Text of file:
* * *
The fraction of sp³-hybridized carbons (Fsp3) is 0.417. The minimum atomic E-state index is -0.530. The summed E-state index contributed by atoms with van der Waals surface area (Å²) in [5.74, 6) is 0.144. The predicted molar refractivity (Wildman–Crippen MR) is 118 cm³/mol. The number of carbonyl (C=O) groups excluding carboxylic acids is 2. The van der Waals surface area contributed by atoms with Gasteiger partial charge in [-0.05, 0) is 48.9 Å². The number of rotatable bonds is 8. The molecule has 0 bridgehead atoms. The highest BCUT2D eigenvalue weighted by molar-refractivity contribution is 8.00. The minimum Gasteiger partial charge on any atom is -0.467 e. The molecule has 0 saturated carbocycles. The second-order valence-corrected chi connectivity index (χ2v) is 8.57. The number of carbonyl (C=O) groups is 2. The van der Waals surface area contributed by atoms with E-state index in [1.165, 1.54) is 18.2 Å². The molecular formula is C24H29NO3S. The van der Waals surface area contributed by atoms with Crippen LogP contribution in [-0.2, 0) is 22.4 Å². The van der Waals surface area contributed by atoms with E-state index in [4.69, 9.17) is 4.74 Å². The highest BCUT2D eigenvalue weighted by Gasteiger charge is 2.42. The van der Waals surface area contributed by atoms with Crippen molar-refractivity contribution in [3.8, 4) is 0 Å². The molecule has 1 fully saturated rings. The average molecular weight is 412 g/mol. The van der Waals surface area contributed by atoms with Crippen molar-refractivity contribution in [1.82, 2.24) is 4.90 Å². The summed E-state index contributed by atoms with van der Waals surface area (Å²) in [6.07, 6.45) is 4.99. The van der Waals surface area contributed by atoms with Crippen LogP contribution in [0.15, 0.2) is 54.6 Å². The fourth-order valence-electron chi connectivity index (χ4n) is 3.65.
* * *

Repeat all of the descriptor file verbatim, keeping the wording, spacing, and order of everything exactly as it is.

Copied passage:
The fraction of sp³-hybridized carbons (Fsp3) is 0.417. The minimum atomic E-state index is -0.530. The summed E-state index contributed by atoms with van der Waals surface area (Å²) in [5.74, 6) is 0.144. The predicted molar refractivity (Wildman–Crippen MR) is 118 cm³/mol. The number of carbonyl (C=O) groups excluding carboxylic acids is 2. The van der Waals surface area contributed by atoms with Gasteiger partial charge in [-0.05, 0) is 48.9 Å². The number of rotatable bonds is 8. The molecule has 0 bridgehead atoms. The highest BCUT2D eigenvalue weighted by molar-refractivity contribution is 8.00. The minimum Gasteiger partial charge on any atom is -0.467 e. The molecule has 0 saturated carbocycles. The second-order valence-corrected chi connectivity index (χ2v) is 8.57. The number of carbonyl (C=O) groups is 2. The van der Waals surface area contributed by atoms with E-state index in [1.165, 1.54) is 18.2 Å². The molecular formula is C24H29NO3S. The van der Waals surface area contributed by atoms with Crippen LogP contribution in [-0.2, 0) is 22.4 Å². The van der Waals surface area contributed by atoms with E-state index in [4.69, 9.17) is 4.74 Å². The highest BCUT2D eigenvalue weighted by Gasteiger charge is 2.42. The van der Waals surface area contributed by atoms with Crippen molar-refractivity contribution in [3.8, 4) is 0 Å². The molecule has 1 fully saturated rings. The average molecular weight is 412 g/mol. The van der Waals surface area contributed by atoms with Crippen molar-refractivity contribution in [1.82, 2.24) is 4.90 Å². The summed E-state index contributed by atoms with van der Waals surface area (Å²) in [6.07, 6.45) is 4.99. The van der Waals surface area contributed by atoms with Crippen LogP contribution in [0.15, 0.2) is 54.6 Å². The fourth-order valence-electron chi connectivity index (χ4n) is 3.65.